The Bayesian interpretation of the LASSO is useful to outline the motivation of the different penalty parameters. Park and Casella [13] show that the LASSO estimate for linear regression parameters can be interpreted as a Bayesian posterior mode estimate when the regression parameters have independent Laplace (i.e., double-exponential) priors. In this perspective, using different penalties for different modalities amounts to setting different parameters for the Laplace priors. It can be seen as a way of using the available prior information to improve the estimation of coefficients and, ultimately, prediction accuracy.

Note that our approach may also be seen as connected with the adaptive LASSO [14], in the sense that the coefficients of variables that are identified as informative are less penalized than the coefficients of noninformative variables. However, in contrast to adaptive LASSO [14], this modification of the penalty strength does not happen through a first LASSO step for each variable individually but at the level of the whole modality.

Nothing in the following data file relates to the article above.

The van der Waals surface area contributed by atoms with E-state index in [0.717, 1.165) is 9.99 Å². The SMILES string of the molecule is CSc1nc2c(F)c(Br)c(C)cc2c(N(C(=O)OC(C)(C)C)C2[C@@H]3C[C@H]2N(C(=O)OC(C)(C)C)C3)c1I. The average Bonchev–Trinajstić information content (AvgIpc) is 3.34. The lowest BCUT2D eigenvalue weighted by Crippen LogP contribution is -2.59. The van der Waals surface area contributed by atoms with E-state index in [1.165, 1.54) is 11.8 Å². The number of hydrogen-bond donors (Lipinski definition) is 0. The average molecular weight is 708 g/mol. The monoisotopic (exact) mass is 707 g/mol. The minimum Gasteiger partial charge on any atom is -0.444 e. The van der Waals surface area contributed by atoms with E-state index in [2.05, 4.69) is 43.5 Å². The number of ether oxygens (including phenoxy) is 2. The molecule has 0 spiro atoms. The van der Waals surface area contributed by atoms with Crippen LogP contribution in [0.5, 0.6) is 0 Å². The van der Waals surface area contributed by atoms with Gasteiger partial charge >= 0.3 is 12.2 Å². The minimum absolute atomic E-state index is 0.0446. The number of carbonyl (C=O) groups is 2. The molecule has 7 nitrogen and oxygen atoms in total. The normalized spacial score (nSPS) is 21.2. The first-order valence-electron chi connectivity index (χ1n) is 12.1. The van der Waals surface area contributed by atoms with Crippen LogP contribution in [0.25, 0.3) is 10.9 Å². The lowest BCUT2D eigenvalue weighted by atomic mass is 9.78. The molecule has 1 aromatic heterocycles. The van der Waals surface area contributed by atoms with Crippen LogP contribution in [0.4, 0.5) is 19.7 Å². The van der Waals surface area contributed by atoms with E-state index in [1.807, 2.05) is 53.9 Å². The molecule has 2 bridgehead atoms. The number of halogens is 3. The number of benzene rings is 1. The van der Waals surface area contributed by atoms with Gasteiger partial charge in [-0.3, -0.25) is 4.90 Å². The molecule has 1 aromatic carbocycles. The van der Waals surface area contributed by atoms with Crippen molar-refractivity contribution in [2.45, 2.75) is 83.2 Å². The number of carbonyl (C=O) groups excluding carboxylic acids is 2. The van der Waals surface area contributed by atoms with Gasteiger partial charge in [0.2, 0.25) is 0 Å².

###### 2.1.2. Estimation

From a computational point of view, IPF-LASSO with fixed penalty factors is not more complex than the respective form of LASSO (linear, logistic, or Cox) with the same penalty for all variables, in that estimates can be simply obtained with any standard LASSO algorithm by preliminarily scaling the variables using their respective penalty. More precisely, the standard estimation algorithm is run with the same penalty parameter for all variables on the transformed data Estimates are obtained and rescaled as to obtain the IPF-LASSO estimates.

##### 2.2. Connections between IPF-LASSO and Other LASSO Variations for Omics Data